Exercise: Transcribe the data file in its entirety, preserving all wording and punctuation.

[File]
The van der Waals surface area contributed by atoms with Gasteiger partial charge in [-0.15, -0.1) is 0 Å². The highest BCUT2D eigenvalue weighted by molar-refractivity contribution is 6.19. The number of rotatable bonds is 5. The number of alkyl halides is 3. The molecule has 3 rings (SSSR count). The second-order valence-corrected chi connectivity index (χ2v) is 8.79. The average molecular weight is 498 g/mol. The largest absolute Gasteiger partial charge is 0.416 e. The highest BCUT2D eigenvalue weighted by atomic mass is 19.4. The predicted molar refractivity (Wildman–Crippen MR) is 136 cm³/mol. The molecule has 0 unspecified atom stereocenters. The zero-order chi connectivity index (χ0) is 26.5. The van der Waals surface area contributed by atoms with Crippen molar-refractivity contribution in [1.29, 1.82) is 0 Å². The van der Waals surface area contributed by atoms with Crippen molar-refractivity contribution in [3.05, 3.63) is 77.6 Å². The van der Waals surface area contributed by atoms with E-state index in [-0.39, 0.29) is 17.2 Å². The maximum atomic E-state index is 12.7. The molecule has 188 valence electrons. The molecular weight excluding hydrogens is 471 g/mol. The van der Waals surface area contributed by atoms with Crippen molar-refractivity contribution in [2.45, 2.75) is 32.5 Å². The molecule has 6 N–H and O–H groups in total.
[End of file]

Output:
The van der Waals surface area contributed by atoms with Gasteiger partial charge in [-0.15, -0.1) is 0 Å². The highest BCUT2D eigenvalue weighted by molar-refractivity contribution is 6.19. The number of rotatable bonds is 5. The number of alkyl halides is 3. The molecule has 3 rings (SSSR count). The second-order valence-corrected chi connectivity index (χ2v) is 8.79. The average molecular weight is 498 g/mol. The largest absolute Gasteiger partial charge is 0.416 e. The highest BCUT2D eigenvalue weighted by atomic mass is 19.4. The predicted molar refractivity (Wildman–Crippen MR) is 136 cm³/mol. The molecule has 0 unspecified atom stereocenters. The zero-order chi connectivity index (χ0) is 26.5. The van der Waals surface area contributed by atoms with Crippen molar-refractivity contribution in [1.29, 1.82) is 0 Å². The van der Waals surface area contributed by atoms with Crippen molar-refractivity contribution in [3.05, 3.63) is 77.6 Å². The van der Waals surface area contributed by atoms with E-state index in [-0.39, 0.29) is 17.2 Å². The maximum atomic E-state index is 12.7. The molecule has 188 valence electrons. The molecular weight excluding hydrogens is 471 g/mol. The van der Waals surface area contributed by atoms with Crippen molar-refractivity contribution in [2.45, 2.75) is 32.5 Å². The molecule has 6 N–H and O–H groups in total.